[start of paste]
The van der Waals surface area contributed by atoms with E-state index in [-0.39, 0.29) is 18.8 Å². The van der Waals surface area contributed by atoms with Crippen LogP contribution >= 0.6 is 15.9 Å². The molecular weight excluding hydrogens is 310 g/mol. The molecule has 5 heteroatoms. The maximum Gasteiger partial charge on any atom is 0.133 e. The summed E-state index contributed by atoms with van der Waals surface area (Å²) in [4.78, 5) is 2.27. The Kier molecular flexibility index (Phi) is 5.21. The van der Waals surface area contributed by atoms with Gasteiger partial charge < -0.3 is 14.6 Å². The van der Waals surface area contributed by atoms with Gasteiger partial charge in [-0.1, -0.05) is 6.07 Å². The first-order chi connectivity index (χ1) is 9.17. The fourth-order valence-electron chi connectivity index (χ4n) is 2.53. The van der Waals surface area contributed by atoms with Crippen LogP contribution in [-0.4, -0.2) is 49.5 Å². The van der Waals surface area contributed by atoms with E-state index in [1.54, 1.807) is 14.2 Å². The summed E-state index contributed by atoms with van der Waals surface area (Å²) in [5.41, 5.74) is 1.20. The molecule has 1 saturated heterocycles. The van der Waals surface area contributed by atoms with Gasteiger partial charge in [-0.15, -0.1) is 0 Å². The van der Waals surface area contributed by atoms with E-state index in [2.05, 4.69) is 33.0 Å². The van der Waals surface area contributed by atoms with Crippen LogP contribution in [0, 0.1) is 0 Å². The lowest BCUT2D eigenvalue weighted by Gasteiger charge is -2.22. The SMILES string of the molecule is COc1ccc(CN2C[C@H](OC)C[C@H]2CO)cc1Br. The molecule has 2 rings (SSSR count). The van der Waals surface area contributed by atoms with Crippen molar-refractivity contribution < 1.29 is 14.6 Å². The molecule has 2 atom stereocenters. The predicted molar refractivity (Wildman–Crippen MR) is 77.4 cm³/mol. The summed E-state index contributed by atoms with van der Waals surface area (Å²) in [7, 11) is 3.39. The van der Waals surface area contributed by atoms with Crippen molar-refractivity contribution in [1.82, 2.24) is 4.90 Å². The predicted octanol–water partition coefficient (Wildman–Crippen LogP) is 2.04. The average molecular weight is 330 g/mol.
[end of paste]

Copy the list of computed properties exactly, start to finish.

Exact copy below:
The van der Waals surface area contributed by atoms with E-state index in [-0.39, 0.29) is 18.8 Å². The van der Waals surface area contributed by atoms with Crippen LogP contribution >= 0.6 is 15.9 Å². The molecular weight excluding hydrogens is 310 g/mol. The molecule has 5 heteroatoms. The maximum Gasteiger partial charge on any atom is 0.133 e. The summed E-state index contributed by atoms with van der Waals surface area (Å²) in [4.78, 5) is 2.27. The Kier molecular flexibility index (Phi) is 5.21. The van der Waals surface area contributed by atoms with Gasteiger partial charge < -0.3 is 14.6 Å². The van der Waals surface area contributed by atoms with Gasteiger partial charge in [-0.1, -0.05) is 6.07 Å². The first-order chi connectivity index (χ1) is 9.17. The fourth-order valence-electron chi connectivity index (χ4n) is 2.53. The van der Waals surface area contributed by atoms with Crippen LogP contribution in [-0.4, -0.2) is 49.5 Å². The van der Waals surface area contributed by atoms with E-state index in [1.54, 1.807) is 14.2 Å². The summed E-state index contributed by atoms with van der Waals surface area (Å²) in [5.41, 5.74) is 1.20. The molecule has 1 saturated heterocycles. The van der Waals surface area contributed by atoms with Gasteiger partial charge in [-0.15, -0.1) is 0 Å². The van der Waals surface area contributed by atoms with E-state index in [2.05, 4.69) is 33.0 Å². The van der Waals surface area contributed by atoms with Crippen LogP contribution in [0, 0.1) is 0 Å². The lowest BCUT2D eigenvalue weighted by Gasteiger charge is -2.22. The SMILES string of the molecule is COc1ccc(CN2C[C@H](OC)C[C@H]2CO)cc1Br. The molecule has 2 rings (SSSR count). The van der Waals surface area contributed by atoms with Crippen molar-refractivity contribution < 1.29 is 14.6 Å². The molecule has 2 atom stereocenters. The predicted molar refractivity (Wildman–Crippen MR) is 77.4 cm³/mol. The summed E-state index contributed by atoms with van der Waals surface area (Å²) in [7, 11) is 3.39. The van der Waals surface area contributed by atoms with Crippen molar-refractivity contribution in [1.82, 2.24) is 4.90 Å². The predicted octanol–water partition coefficient (Wildman–Crippen LogP) is 2.04. The average molecular weight is 330 g/mol.